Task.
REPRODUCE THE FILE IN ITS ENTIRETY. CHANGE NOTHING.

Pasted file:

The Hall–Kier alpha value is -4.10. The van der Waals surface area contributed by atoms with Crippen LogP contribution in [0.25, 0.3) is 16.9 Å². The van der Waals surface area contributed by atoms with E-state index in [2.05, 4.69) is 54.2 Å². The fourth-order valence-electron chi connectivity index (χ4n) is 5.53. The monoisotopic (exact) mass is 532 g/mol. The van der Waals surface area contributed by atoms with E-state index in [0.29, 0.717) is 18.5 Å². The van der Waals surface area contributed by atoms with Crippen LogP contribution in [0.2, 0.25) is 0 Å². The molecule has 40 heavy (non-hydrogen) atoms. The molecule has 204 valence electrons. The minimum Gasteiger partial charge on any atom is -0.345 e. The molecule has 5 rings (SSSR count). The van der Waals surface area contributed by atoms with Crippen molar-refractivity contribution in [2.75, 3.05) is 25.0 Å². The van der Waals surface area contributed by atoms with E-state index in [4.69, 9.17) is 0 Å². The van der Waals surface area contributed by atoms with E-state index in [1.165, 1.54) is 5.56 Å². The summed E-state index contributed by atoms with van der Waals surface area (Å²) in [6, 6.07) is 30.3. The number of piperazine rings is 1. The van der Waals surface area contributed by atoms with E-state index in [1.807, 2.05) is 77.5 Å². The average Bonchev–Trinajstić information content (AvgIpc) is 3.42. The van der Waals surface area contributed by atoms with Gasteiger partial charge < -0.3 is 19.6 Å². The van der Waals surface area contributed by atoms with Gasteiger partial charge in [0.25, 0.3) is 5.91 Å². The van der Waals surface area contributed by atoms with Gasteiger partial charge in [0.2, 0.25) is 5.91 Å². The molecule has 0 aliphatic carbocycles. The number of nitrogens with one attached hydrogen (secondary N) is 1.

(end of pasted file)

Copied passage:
The Hall–Kier alpha value is -4.10. The van der Waals surface area contributed by atoms with Crippen LogP contribution in [0.25, 0.3) is 16.9 Å². The van der Waals surface area contributed by atoms with E-state index in [2.05, 4.69) is 54.2 Å². The fourth-order valence-electron chi connectivity index (χ4n) is 5.53. The monoisotopic (exact) mass is 532 g/mol. The van der Waals surface area contributed by atoms with E-state index in [0.29, 0.717) is 18.5 Å². The van der Waals surface area contributed by atoms with Crippen LogP contribution in [0.2, 0.25) is 0 Å². The molecule has 40 heavy (non-hydrogen) atoms. The molecule has 204 valence electrons. The minimum Gasteiger partial charge on any atom is -0.345 e. The molecule has 5 rings (SSSR count). The van der Waals surface area contributed by atoms with Crippen molar-refractivity contribution in [2.75, 3.05) is 25.0 Å². The van der Waals surface area contributed by atoms with E-state index in [4.69, 9.17) is 0 Å². The van der Waals surface area contributed by atoms with E-state index in [1.165, 1.54) is 5.56 Å². The summed E-state index contributed by atoms with van der Waals surface area (Å²) in [6, 6.07) is 30.3. The number of piperazine rings is 1. The van der Waals surface area contributed by atoms with E-state index in [1.807, 2.05) is 77.5 Å². The average Bonchev–Trinajstić information content (AvgIpc) is 3.42. The van der Waals surface area contributed by atoms with Gasteiger partial charge < -0.3 is 19.6 Å². The van der Waals surface area contributed by atoms with Gasteiger partial charge in [0.25, 0.3) is 5.91 Å². The van der Waals surface area contributed by atoms with Gasteiger partial charge in [0.2, 0.25) is 5.91 Å². The molecule has 0 aliphatic carbocycles. The number of nitrogens with one attached hydrogen (secondary N) is 1.